Which is also to say that unless you’re a video game history buff, or were a hardcore gamer/ lived in urban Japan in the early seventies through early nineties, everyone’s basically on the same page.
So, a little history: beat ‘em up is another term for brawler, a genre of game where a character is expected to fight a ridiculously large number of enemies, with the small blessing that large numbers = all around weaker opponents. Tie that together with an urban setting and revenge-based plot, and you have the basics to make yourself a standard beat ‘em up game. If you’ve ever seen games like Final Fight or any 2D, side-scrolling arcade game that involved a ton of button smashing, you know what I’m talking about. Mix that up with some Final Fantasy-esque menu based attacks, and you have yourself the platform of Beatdown.
The premise of Beatdown (slated for release March 2015 on PC and Mac) is straightforward, if not a little zany: the president of the United States (Barack Orama, no less. How’s that for realism? Also, Mayor Mike Moneybags—am I the only one laughing?) has been kidnapped by Ninja Dragon Terrorists. It’s your job, playing as one of three main characters, to defeat the Ninja Dragons and save the president.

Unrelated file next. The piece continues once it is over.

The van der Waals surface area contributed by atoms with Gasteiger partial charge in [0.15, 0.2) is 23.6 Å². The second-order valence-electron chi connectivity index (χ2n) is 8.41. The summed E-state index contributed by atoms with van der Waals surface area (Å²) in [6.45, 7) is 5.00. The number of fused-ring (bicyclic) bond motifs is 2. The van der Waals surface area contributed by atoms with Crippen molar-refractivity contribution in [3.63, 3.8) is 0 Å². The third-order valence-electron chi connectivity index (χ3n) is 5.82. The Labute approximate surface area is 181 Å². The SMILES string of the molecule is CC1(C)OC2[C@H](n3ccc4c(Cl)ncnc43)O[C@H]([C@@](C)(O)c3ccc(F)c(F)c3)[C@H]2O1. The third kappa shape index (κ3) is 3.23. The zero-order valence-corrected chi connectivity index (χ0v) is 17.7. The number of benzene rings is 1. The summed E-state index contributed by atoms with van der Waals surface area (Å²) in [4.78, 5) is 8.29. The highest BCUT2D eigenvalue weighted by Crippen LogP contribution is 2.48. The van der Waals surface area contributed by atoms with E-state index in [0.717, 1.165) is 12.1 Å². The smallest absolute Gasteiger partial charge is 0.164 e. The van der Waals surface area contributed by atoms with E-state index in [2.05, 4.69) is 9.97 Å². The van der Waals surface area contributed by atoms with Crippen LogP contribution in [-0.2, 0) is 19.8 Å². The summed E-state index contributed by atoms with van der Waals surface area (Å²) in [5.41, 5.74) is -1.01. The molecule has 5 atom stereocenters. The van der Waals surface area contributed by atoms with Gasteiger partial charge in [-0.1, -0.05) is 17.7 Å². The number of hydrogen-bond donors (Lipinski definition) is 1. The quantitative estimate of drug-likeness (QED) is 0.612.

Let’s be real for a second. Sounds like the plot for a paperback, doesn’t it? You know, the ones with a little bit of romance, a little bit of mystery and political espionage, and a whole lot of “Any resemblance to persons, either living or dead, is entirely intentional”? Doesn’t inspire very much confidence, does it?
Well, here’s how this game has the potential to be more than its premise would suggest:
1) The game features three heroes—all of whom are minorities